The story is about with a bee in the meadow who uses his (or her?) stinger to play an abandoned record player. It an enchanting bit of magic, with the bugs helping each other and dancing together.
Compared to what Disney and Fleischer were doing, it's very sophisticated technically, with animation methods that are different from anything I've seen before. It starts with an incredible vertical move to a multi-plane push-in. Then there's a full 3D rotation around the record player.
Following Weatherbeaten Melody was The Snowman (link to YouTube) 1943
"Fischerkoesen and his team were not only inspired by Disney, but also by "Fleischers' Stereo-Optical process (which combined model sets with cel animation) or Disney's multiplane camera (which filmed several layers of cels). Fischerkoesen had already been using a simple multiplane effect derived from the multilayered glass animations that Lotte Reiniger used in the 1926 animated feature Die Abenteuer des Prinzen Achmed (The Adventures of Prince Achmed, 1926).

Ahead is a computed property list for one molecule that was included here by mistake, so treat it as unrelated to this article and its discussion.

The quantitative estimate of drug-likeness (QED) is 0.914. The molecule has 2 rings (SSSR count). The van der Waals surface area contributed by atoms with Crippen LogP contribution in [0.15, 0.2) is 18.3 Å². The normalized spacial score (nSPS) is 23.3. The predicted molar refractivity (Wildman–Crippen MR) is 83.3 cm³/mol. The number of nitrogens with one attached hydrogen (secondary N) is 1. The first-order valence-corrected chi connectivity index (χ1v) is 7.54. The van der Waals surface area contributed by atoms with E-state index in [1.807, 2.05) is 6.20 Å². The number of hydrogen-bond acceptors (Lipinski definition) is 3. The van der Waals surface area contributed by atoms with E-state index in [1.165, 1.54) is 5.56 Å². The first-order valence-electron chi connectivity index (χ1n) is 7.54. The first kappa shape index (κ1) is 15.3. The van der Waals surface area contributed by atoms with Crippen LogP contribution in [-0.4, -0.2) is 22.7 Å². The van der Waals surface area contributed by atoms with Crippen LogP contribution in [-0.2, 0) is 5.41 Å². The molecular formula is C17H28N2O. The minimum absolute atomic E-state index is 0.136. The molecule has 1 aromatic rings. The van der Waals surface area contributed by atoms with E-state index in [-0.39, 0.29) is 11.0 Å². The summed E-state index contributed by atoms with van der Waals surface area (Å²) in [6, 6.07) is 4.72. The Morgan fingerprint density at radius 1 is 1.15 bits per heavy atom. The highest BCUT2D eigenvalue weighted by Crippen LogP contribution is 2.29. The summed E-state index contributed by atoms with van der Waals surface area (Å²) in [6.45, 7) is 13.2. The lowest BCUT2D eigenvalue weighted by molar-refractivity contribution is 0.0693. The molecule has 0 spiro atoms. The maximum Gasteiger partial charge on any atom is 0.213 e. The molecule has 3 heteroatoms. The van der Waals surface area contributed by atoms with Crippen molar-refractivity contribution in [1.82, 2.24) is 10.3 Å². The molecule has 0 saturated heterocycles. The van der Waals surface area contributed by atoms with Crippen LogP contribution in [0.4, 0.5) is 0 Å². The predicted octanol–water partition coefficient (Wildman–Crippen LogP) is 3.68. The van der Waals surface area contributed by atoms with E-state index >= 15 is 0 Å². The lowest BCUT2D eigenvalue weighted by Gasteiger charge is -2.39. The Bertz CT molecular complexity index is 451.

The timing of animation seems to be modeled on rotoscope, and the sense of movement and character design is quite different from American stuff.
The films, unfortunately, came from Nazi Germany, and Fischerkoesen was promoted by Goebbels. I only mention that at the end of this post so as not to influence your reaction to the films upfront. Some people have read political overtones into the films, (such as the idea that he was being daring by having the phonograph play banned jazz music). But the films struck me as innocent in the best sense, that is, surprisingly free from propaganda, at a time when many other animators around the world were doing politically-driven films.
Fischerkoesen's son said: "My father was completely apolitical. After the war, he never spoke about the time again."